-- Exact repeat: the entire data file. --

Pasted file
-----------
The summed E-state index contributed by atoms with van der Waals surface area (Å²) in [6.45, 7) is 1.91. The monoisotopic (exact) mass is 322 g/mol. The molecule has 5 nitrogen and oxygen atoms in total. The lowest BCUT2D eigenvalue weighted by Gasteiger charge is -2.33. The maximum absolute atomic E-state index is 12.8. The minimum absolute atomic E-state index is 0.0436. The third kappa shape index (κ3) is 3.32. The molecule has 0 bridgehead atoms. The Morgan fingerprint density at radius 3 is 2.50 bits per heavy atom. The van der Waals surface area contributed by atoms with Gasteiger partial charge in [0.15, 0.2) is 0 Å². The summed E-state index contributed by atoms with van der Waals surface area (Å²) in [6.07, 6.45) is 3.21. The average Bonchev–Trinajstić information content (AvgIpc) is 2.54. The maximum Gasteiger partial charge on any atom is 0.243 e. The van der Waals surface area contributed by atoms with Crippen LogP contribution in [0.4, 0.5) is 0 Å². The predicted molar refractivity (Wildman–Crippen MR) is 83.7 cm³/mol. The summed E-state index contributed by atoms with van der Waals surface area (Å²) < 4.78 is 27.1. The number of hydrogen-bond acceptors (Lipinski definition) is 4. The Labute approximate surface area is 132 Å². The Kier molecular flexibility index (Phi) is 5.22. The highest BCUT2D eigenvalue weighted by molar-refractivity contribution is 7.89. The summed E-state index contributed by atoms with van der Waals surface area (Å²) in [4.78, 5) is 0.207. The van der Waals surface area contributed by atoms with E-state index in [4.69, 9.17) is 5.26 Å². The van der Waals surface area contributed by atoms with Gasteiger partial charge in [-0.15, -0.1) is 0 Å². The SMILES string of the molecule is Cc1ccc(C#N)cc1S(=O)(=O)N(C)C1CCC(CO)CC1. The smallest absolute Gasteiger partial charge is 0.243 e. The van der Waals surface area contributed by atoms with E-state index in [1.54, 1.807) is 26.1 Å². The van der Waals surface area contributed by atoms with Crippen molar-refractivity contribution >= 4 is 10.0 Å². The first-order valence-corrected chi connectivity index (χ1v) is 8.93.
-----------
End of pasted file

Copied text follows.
The summed E-state index contributed by atoms with van der Waals surface area (Å²) in [6.45, 7) is 1.91. The monoisotopic (exact) mass is 322 g/mol. The molecule has 5 nitrogen and oxygen atoms in total. The lowest BCUT2D eigenvalue weighted by Gasteiger charge is -2.33. The maximum absolute atomic E-state index is 12.8. The minimum absolute atomic E-state index is 0.0436. The third kappa shape index (κ3) is 3.32. The molecule has 0 bridgehead atoms. The Morgan fingerprint density at radius 3 is 2.50 bits per heavy atom. The van der Waals surface area contributed by atoms with Gasteiger partial charge in [0.15, 0.2) is 0 Å². The summed E-state index contributed by atoms with van der Waals surface area (Å²) in [6.07, 6.45) is 3.21. The average Bonchev–Trinajstić information content (AvgIpc) is 2.54. The maximum Gasteiger partial charge on any atom is 0.243 e. The van der Waals surface area contributed by atoms with Crippen LogP contribution in [0.4, 0.5) is 0 Å². The predicted molar refractivity (Wildman–Crippen MR) is 83.7 cm³/mol. The summed E-state index contributed by atoms with van der Waals surface area (Å²) < 4.78 is 27.1. The number of hydrogen-bond acceptors (Lipinski definition) is 4. The Labute approximate surface area is 132 Å². The Kier molecular flexibility index (Phi) is 5.22. The highest BCUT2D eigenvalue weighted by molar-refractivity contribution is 7.89. The summed E-state index contributed by atoms with van der Waals surface area (Å²) in [4.78, 5) is 0.207. The van der Waals surface area contributed by atoms with E-state index in [4.69, 9.17) is 5.26 Å². The van der Waals surface area contributed by atoms with Gasteiger partial charge in [-0.15, -0.1) is 0 Å². The SMILES string of the molecule is Cc1ccc(C#N)cc1S(=O)(=O)N(C)C1CCC(CO)CC1. The smallest absolute Gasteiger partial charge is 0.243 e. The van der Waals surface area contributed by atoms with E-state index in [1.54, 1.807) is 26.1 Å². The van der Waals surface area contributed by atoms with Crippen molar-refractivity contribution >= 4 is 10.0 Å². The first-order valence-corrected chi connectivity index (χ1v) is 8.93.